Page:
thewhistler Mon 06-Aug-12 20:52:05

I hope it went well and am thinking of you.

Gigondas Mon 06-Aug-12 21:50:33

Me too

SauvignonBlanche Mon 06-Aug-12 22:15:05

Thinking of you.

Whizkidwithacrazystreak Tue 07-Aug-12 16:14:03

The ENT obviously couldn't tell me much about the tumour, however, I saw it positioned on my right front lobe. I think it may be classified as a parasagittal, but needless to say I am not trained to read this MRI scan hmm

It now actually explains a lot of things: forgetfulness, cranky, less tolerance with DH and DSs, always feeling cold together with the headaches and numbness.

I'm trying to put it aside until I get to see the doctors at St Georges hospital. Anyone familiar with this hospital or have been treated there?

gingergran Tue 07-Aug-12 16:38:21

Sorry to hear you did not get the answers you needed.

I have not had first hand experience of St Georges but know people who have and none of them had a bad word to say about their care.

Hope your next appointment goes well and that you get answers about your treatment soon. I know from waiting to hear about medical matters that sometimes the waiting is worse than the knowing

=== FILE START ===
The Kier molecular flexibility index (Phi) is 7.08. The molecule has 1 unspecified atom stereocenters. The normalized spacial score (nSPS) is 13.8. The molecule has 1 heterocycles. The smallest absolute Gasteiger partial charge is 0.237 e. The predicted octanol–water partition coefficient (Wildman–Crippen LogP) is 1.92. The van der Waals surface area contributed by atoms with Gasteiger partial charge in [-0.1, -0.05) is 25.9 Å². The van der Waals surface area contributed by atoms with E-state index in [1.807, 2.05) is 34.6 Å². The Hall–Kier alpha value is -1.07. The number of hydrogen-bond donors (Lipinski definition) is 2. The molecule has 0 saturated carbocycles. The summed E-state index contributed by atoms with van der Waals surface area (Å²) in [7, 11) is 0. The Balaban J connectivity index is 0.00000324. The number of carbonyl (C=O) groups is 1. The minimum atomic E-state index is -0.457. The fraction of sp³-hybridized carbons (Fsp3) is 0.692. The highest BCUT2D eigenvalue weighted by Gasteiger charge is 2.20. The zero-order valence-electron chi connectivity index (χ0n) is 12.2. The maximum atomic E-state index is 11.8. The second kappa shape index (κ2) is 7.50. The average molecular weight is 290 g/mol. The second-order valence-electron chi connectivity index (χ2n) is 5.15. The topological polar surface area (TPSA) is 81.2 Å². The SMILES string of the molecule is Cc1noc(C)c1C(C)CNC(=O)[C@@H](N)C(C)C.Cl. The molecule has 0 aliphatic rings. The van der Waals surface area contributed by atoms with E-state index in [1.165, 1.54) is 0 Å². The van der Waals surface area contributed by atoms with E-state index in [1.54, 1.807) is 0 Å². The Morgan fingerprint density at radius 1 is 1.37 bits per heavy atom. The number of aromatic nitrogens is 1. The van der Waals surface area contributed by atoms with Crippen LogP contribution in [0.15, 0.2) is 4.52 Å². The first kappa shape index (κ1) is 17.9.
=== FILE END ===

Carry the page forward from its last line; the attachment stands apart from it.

amberjane Tue 07-Aug-12 21:11:20

hey, had my glioma removed at st georges 2 yrs ago and omg they were the best ever. Got moved there after made stable at my local hospital , x2 days of severe multiple seizeres. Now under St Lukes in Guildford for 6monthly mri scans and to see dr.
Memory is most of my problem. Have 3 children, single mum, roped in the family, called the schools, adult social care and got a cleaner!
Please please pm me with any questions you may have whatever they are ......Amber also very good at hand holding if needed.

thewhistler Tue 07-Aug-12 22:12:28

Have friends who work there and friends who are patients, as amber says, nothing but good.

Take care. Thinking of you.

HarlotOTara Wed 08-Aug-12 10:53:55